Mastercard is expanding its partnership with cryptocurrency trading platform Paxos by launching Crypto Source, a new program to help financial institutions (FIs) up their game when it comes to crypto trading.
Under an expanded agreement, Paxos will provide crypto-asset trading and custody services on behalf of banks, while Mastercard will leverage its technology to integrate those capabilities into banks’ interfaces. The resulting goal is to provide a seamless buy, sell and trade experience for consumers, according to a Monday (Oct. 17) press release.
“Our commitment is simple — to explore crypto and the underlying digital assets technology to support consumer choice in payments,” said Mastercard Chief Digital Officer Jorn Lambert in the release. “… Our crypto product innovations will provide choice at scale and continue to bring one-of-a-kind opportunities to financial institutions as they seek to offer new, advanced services to their customers.”
The global payments and financial services company will act as a bridge between Paxos and banks, offering its banking partners a full suite of crypto-trading services for select assets, the release stated. Regulatory compliance, identity, cybersecurity and advisory services are also included and will be augmented by Mastercard Crypto Secure, which provides additional security and supports card issuers with compliance regulations.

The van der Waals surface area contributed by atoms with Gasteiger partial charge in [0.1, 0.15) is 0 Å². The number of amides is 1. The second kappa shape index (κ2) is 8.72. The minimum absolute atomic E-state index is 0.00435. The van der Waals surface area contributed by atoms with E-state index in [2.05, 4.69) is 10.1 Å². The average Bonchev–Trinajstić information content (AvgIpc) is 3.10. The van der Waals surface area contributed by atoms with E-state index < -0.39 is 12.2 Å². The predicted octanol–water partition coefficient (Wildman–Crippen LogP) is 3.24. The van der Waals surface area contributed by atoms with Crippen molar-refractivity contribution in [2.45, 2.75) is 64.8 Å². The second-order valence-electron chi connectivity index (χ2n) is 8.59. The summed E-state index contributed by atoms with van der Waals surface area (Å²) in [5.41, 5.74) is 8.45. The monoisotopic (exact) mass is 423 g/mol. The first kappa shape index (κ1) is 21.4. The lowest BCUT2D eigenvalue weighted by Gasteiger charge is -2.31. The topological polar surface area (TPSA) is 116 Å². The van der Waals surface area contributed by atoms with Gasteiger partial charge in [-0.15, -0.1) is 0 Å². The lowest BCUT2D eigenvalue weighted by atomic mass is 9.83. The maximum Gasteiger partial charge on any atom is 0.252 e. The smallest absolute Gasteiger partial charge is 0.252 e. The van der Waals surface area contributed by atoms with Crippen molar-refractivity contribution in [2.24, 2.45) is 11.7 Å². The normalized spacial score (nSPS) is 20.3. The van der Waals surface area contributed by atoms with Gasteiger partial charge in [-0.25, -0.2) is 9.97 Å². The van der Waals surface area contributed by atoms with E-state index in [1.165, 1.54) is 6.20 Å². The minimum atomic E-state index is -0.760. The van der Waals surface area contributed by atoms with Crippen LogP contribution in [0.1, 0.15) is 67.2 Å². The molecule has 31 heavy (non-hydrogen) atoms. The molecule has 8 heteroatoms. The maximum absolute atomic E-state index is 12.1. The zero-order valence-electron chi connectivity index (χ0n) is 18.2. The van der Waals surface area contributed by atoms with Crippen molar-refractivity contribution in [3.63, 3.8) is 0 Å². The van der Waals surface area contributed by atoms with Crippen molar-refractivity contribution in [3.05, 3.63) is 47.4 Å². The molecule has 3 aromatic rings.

Mastercard President of Cyber and Intelligence Ajay Bhalla said in the release that Mastercard’s other investments in the crypto trading space — the acquisitions of CipherTrace and Ekata — are already powering the company with a “unique set of capabilities” to give customers the “most technically advanced solutions” that can be found in the market.
Mastercard inked an agreement to CipherTrace in September 2021 for undisclosed terms in a move to combine both firms’ cyber capabilities and artificial intelligence (AI) power.
With CipherTrace, Mastercard said it will be able to differentiate its card and real-time payments framework to benefit both clients and investors worldwide.
In April 2021, Mastercard bought identity verification firm Ekata for $850 million to advance its identity verification efforts.
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